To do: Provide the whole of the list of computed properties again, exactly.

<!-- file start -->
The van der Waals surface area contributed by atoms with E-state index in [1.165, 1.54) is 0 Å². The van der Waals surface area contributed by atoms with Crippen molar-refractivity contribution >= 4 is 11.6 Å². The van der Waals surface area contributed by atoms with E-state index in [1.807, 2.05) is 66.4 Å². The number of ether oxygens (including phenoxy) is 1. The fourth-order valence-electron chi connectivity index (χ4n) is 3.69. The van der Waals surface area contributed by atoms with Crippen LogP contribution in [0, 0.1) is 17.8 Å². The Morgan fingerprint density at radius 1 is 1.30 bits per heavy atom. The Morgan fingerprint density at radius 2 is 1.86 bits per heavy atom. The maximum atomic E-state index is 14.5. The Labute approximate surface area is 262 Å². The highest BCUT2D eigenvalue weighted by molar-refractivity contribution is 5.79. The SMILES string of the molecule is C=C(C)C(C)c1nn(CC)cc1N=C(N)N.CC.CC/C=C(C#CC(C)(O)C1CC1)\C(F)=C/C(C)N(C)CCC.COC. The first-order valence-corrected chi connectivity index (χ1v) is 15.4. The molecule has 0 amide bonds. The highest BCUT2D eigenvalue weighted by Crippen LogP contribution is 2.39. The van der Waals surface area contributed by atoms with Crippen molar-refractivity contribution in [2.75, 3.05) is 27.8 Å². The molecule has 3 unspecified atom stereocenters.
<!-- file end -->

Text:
The van der Waals surface area contributed by atoms with E-state index in [1.165, 1.54) is 0 Å². The van der Waals surface area contributed by atoms with Crippen molar-refractivity contribution >= 4 is 11.6 Å². The van der Waals surface area contributed by atoms with E-state index in [1.807, 2.05) is 66.4 Å². The number of ether oxygens (including phenoxy) is 1. The fourth-order valence-electron chi connectivity index (χ4n) is 3.69. The van der Waals surface area contributed by atoms with Crippen LogP contribution in [0, 0.1) is 17.8 Å². The Morgan fingerprint density at radius 1 is 1.30 bits per heavy atom. The Morgan fingerprint density at radius 2 is 1.86 bits per heavy atom. The maximum atomic E-state index is 14.5. The Labute approximate surface area is 262 Å². The highest BCUT2D eigenvalue weighted by molar-refractivity contribution is 5.79. The SMILES string of the molecule is C=C(C)C(C)c1nn(CC)cc1N=C(N)N.CC.CC/C=C(C#CC(C)(O)C1CC1)\C(F)=C/C(C)N(C)CCC.COC. The first-order valence-corrected chi connectivity index (χ1v) is 15.4. The molecule has 0 amide bonds. The highest BCUT2D eigenvalue weighted by Crippen LogP contribution is 2.39. The van der Waals surface area contributed by atoms with Crippen molar-refractivity contribution in [2.75, 3.05) is 27.8 Å². The molecule has 3 unspecified atom stereocenters.